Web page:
NEW YORK(WCBS 880) — Real estate mogul Barbara Corcoran says 80 percent of the businesses she has invested in on "Shark Tank" will not survive the economic crisis caused by the coronavirus pandemic.
"The minute this problem started, I said, 'Sit down and make a list of where every piece of your business comes from, and then, make, right next to it, a list of how you can replace it cause it ain't going to be there anymore,'" Corcoran told Joe Connolly and Neil A. Carousso of her conversations with the owners of the roughly 80 businesses she bought stake in on the hit ABC reality television program.
Corcoran said on the WCBS Small Business Spotlight, sponsored by BNB Bank, that only a few owners took her seriously when she told them to incorporate a tight team of workers into making decisions on reinventing themselves. Those that did "hit the floor running."
She said business owners who are persistent and tenacious in their approach are the "warriors" who will survive the recession. She also emphasized communication with customers while working to actively sell current and new products and services.
"I've never seen a new business survive if it's not led by a salesman," Corcoran said, adding, "If you can't sell your way out of a pickle, you don't have a chance."
She said if an entrepreneur can demonstrate he or she is a master of selling themselves and their business on "Shark Tank," she'll "buy anything."
But, Barbara explained that getting on the show is not a true test of success even though it's an arduous vetting process.
"When I'm in business with someone three months, maybe four months the most, it's when the crap hits the fan, what do they do about it? The minute they start blaming somebody else, I know they're a victim, they're never going to make it," she said.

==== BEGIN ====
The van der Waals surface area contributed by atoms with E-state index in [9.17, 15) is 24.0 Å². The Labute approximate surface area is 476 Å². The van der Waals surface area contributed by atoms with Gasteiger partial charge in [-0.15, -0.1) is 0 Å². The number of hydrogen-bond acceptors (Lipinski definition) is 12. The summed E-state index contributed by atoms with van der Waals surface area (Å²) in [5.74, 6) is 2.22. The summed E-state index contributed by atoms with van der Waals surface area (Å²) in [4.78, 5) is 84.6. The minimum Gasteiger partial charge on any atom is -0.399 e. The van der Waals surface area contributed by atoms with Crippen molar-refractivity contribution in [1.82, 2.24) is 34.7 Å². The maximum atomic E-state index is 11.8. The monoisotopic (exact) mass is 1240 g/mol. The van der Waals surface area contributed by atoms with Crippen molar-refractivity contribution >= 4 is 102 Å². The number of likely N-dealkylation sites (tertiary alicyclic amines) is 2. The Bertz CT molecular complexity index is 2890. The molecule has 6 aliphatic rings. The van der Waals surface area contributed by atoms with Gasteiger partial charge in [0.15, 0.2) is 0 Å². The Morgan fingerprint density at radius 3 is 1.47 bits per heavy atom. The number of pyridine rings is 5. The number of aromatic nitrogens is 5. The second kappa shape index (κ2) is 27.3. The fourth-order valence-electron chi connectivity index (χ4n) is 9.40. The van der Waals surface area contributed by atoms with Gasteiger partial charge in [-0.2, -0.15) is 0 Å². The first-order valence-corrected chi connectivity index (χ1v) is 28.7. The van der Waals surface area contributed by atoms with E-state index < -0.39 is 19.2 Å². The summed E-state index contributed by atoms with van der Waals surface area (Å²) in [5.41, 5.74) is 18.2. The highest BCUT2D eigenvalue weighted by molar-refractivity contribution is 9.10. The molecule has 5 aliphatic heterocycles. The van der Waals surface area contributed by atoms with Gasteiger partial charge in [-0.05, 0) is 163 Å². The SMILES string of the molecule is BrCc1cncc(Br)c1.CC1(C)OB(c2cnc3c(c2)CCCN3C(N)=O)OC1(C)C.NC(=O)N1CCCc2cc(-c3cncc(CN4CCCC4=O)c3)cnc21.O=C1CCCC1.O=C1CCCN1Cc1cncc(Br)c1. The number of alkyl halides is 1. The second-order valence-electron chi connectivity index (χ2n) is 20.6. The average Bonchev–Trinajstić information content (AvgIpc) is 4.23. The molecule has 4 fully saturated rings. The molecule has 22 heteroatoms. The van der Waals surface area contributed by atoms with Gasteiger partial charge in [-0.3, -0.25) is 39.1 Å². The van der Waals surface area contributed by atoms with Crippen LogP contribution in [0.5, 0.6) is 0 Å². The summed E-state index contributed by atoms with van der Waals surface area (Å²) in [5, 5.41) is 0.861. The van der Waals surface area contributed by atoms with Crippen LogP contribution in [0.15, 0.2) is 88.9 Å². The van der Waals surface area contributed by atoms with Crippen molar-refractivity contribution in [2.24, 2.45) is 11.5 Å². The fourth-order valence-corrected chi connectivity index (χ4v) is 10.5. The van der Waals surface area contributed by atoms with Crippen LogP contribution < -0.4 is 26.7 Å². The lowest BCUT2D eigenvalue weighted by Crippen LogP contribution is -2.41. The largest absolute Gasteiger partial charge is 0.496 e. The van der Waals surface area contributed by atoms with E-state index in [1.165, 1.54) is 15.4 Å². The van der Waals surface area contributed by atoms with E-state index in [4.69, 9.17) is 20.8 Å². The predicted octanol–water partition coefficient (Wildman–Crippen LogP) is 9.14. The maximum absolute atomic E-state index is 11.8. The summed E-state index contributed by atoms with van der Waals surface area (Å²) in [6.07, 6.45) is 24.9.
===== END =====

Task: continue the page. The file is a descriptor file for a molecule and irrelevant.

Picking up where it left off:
On the flip side, Corcoran told Connolly and Carousso that those owners who take responsibility and actively look for solutions, are the successful business leaders with whom she is making profits.
She also told WCBS 880 that the model for a successful entrepreneur is their track record as a person. Overcoming failure and obstacles in life is an indication to Corcoran that she should invest in the person's business.
"When I can spot somebody who's been injured with something to prove, they get a burn in their chest that's going to make them succeed if they're hard workers,” she remarked. “I’m looking for that hustler.”
Meanwhile, with tens of millions of Americans unemployed amid the COVID-19 outbreak and business shutdowns, Corcoran is seeing a sizable shift in the real estate market with people fleeing the City for suburbs in New Jersey and Connecticut. The Corcoran Group owner says employers see their employees working efficiently at home and will cut unnecessary brick and mortar costs. U.S. office vacancy will rise from 16.8 percent to 19.4 percent by year's end, according to Moody's Analytics REIS estimates. Corcoran sees that as good news for tenants who have taken negotiating power from landlords.
"The value per foot has got to drop substantially for the landlord to attract tenants and he's going to have to become a salesman," she said.
But, Barbara is bullish on the Big Apple.
"I have such confidence in the City. I have no doubt that the City will chug like it always does. We're just going to hesitate and push forward," Corcoran, who has lived in New York since she was 22 years old, said, punctuating, "I think it may recover faster than we think."
She remembers seeing how the country rallied around New York City after the September 11, 2001 terrorist attacks and the "love" Americans displayed while embracing their fellow countrymen and women. She recalled she told her Corcoran Group sales team the real estate market would get "hot within 6 months" and it did with a new crop of buyers.
"I had that deep faith that the City always recovers," said Corcoran.